You are our source of life, our source of love, our source of strength that reminds us we are more than conquerors. We are true. We are free. We are in battle in a world set against us, yes. But you, the God who is for us, is more than we ever need to live lives of authority and strength.
We are chosen. We are loved. We have what it takes to make the choice this day to listen to the One who loves us. You, who says, “I will always find you. But seek me. Seek me and there you will be found.”
We hear you. Thank you. In Jesus’ name, Amen.
How do you find yourself feeling like a victim? Is it warranted? How do you need God to come for your heart?
This post appeared originally at jenniferjcamp.com
Four eleven-year-old girls running around the house. Hiding and shrieking. Sneaking up on each other and laughing. First half-day of school. Middle school orientation in the books. Tweens going on teens. Not yet wearing make-up. Giggly. Ukulele playing. Hide and seek. Dressing up the dog.
This is innocence still.
I can’t help but mourn its slipping away.
Parenting two teenagers has made me feel vulnerable and strong, unqualified and wise, overwhelmed and confident, all at the same time. Two boys in high school, and this one, here with her posse of friends, is the youngest, just eleven. She represents to me what once was–the purity of the young, the vibrancy of day by day.
I am wiser now; things will change.
More laughter and screams. Abby’s latest Sardine hiding spot is inside the organics rubbish bin. Literally. Finally found by the other flip-flopped three. She has snagged my phone and been taking photos of herself as she waits for her friends to find her. Texts the photos to me on my computer. Crazy. This girl will always surprise me.
I am wondering if I will remember the love between these four girls–their laughter, their innocence, their kindness, sun shining bright upon each face. Let me not forget innocence, youth, so easily.
This morning, before the playdate, I come across an old video of my daughter. Six years old. Attempting to blow out her single “number six” candle on her pink princess cake but she’s laughing too hard. Her brothers at the table cracking up, cheering her on.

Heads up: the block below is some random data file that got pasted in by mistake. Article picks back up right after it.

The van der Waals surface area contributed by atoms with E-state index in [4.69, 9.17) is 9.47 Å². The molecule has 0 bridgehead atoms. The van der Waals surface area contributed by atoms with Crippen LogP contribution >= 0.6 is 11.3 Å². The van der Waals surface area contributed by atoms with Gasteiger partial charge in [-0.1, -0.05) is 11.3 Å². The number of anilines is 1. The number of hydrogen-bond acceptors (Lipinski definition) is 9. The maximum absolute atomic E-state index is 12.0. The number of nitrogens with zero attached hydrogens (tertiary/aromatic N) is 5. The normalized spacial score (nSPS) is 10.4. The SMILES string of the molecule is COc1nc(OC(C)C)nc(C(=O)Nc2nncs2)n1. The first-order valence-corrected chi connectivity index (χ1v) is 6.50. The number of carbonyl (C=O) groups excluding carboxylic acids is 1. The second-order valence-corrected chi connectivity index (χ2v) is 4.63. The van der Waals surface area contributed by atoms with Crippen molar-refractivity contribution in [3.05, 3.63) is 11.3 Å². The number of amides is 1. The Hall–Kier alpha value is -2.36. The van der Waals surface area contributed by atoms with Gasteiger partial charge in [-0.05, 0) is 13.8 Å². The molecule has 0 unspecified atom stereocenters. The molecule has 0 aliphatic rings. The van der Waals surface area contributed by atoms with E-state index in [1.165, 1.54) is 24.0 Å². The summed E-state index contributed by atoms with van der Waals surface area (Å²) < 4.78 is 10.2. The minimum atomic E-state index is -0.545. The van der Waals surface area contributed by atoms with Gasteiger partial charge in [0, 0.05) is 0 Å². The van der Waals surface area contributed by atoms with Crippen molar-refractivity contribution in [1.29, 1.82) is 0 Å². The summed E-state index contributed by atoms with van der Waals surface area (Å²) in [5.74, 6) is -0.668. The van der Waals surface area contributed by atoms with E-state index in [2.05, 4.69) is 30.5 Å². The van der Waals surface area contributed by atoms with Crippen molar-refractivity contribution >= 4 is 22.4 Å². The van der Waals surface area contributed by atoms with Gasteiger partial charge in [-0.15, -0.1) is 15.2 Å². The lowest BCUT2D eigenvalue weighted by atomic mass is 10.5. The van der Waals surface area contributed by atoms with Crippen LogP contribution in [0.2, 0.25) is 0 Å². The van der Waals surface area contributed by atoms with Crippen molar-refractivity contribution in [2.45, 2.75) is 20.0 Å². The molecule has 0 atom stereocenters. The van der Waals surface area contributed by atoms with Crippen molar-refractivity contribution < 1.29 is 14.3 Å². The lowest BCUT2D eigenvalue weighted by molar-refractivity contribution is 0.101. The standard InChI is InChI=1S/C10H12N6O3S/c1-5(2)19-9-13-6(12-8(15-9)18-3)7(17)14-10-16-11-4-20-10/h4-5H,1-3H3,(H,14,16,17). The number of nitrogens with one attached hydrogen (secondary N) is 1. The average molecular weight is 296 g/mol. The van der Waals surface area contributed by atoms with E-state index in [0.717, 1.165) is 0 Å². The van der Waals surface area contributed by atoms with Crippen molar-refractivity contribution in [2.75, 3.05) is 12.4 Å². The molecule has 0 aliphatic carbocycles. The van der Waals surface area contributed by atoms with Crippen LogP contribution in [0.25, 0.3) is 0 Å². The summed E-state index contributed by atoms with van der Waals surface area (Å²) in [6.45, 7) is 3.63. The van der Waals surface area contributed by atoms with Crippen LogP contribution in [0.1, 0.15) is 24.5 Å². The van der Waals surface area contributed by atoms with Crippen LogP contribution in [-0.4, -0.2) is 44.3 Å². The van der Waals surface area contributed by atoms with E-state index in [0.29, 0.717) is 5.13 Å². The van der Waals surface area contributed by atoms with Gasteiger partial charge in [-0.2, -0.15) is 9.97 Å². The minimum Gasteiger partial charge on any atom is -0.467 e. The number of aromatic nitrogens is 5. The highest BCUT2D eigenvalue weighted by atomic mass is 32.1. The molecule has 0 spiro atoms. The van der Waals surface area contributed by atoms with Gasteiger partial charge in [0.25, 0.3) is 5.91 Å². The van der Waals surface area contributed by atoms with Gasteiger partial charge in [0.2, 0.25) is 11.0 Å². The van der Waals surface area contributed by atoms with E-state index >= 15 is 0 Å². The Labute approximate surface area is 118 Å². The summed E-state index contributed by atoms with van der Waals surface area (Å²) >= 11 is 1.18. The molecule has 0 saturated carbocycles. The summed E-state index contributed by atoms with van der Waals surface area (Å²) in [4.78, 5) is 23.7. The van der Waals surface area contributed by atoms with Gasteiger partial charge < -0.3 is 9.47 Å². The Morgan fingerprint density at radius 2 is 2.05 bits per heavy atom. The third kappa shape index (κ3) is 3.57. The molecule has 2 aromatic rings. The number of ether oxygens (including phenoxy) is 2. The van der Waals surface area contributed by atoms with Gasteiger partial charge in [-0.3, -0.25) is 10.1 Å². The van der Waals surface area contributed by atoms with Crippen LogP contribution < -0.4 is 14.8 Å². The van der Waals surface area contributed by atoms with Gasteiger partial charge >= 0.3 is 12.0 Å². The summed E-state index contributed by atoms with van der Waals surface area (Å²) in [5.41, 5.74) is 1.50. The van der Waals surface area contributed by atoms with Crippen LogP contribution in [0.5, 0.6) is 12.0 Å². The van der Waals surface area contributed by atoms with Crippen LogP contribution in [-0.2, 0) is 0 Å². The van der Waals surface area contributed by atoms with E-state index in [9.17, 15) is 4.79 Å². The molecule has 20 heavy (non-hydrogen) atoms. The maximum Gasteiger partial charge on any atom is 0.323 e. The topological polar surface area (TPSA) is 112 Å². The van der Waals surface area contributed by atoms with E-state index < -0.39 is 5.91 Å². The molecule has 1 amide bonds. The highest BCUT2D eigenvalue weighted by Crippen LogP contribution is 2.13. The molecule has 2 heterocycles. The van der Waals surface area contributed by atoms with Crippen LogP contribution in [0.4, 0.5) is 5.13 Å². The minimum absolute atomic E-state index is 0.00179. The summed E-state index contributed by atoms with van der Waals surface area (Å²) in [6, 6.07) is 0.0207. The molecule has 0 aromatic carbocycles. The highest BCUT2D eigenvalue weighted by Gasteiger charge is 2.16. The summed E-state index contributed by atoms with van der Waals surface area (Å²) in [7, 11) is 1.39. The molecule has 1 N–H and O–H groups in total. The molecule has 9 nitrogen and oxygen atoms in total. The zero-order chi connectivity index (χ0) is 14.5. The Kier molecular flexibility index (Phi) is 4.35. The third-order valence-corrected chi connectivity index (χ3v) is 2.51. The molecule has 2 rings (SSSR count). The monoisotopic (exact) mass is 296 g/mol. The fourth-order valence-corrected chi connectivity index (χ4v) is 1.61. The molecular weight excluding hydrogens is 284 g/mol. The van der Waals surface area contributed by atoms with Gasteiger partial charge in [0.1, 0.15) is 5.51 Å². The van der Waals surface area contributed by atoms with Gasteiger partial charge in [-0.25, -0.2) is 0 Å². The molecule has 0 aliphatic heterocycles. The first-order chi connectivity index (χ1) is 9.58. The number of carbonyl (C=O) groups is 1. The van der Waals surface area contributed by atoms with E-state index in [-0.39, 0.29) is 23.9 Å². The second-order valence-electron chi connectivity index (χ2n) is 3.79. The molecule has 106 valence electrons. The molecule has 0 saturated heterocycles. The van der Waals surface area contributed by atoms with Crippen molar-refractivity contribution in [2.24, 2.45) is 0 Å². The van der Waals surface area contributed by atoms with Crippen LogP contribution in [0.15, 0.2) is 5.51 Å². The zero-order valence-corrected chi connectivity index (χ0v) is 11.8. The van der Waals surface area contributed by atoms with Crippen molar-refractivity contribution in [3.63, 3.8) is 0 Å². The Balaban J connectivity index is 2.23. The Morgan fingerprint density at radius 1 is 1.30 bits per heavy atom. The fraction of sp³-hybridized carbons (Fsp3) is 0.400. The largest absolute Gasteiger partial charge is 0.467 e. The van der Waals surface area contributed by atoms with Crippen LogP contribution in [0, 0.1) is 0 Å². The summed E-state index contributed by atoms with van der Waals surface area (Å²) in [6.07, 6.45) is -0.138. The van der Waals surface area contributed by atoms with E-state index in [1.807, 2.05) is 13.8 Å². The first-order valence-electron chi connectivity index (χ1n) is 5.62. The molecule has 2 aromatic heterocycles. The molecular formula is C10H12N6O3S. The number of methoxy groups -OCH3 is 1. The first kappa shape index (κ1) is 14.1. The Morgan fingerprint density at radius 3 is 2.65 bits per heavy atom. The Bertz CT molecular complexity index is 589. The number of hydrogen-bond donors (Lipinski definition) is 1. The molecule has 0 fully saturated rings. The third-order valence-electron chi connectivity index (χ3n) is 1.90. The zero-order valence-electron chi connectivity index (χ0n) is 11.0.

My heart aches a bit as I watch the screen. Both happy and sad. Tension of holding on to memories of the past and being grateful for the now.
Maybe the definition of “growing up” needs tweaking.
Father, I feel the tension of anticipation, of change–why must the purity of childhood fade?
*images by Abby
This summer I read a bookthat eases the uncomfortableness a bit–this awareness of time passing, of things ending, of people I love leaving. All Things New, by John Eldredge, (releasing next month) reminds us that all that we love on this earth, all that is precious, all that we hold dear, will never go away. In heaven, it will be restored, made new–more beautiful than we can imagine.
What we love most won’t be left behind.
God restores everything He makes. He renews all things He’s dreamed of. He brings life to all people, all creatures, all the beauty He’s made with his words, his two hands.
So these beautiful girls: I imagine how I will get to see them again, but with eyes made new by God. I will hear their laughter, experience their hearts the way God sees them. In each aspect of our lives–relationships and creation–heaven will make everything whole, brand new.
Relationships severed now healed. Hearts once broken now whole.
We don’t need to be afraid of growing up or of growing old, of missing out or of missing what we love most. Heaven, through Jesus Christ, wants to redeem every single thing God loves, each person and thing He has made.
In heaven, our imagination is going to break open wide when we see what God has been dreaming up all along.
There is more than what our eyes can see. It is the unseen, the beauty coming, that is even more true than what is now. And that is amazing. More amazing than we can imagine. But I like imagining it, even still.
What about you? How are you wrestling with time passing, with being grateful for the present while trusting God with an even more beautiful future yet to come?
This post appeared originally at jenniferjcamp.com
The five of us return from Kenya today–a mission trip with a team of twenty-four others people, adults and kids. I scratch out these words on the plane ride home, my thirteen year old son asleep on my right. Two of us in the family are sick now, but they both will tell you the experience was worth it.
When you spend a week with a few hundred orphaned children, ages three to fourteen–and you see how they are loved and how they know they are loved–you can’t help but be forever changed.
The Holy Spirit inhabits the praises of His people (Psalm 22:3). And a desperation for God is magnified in rejoicing and in truth and in song. Our team leader, Monte, led us with one main objective–give God our heart, trust Him with it, watch Him lead us, and then love on these kids.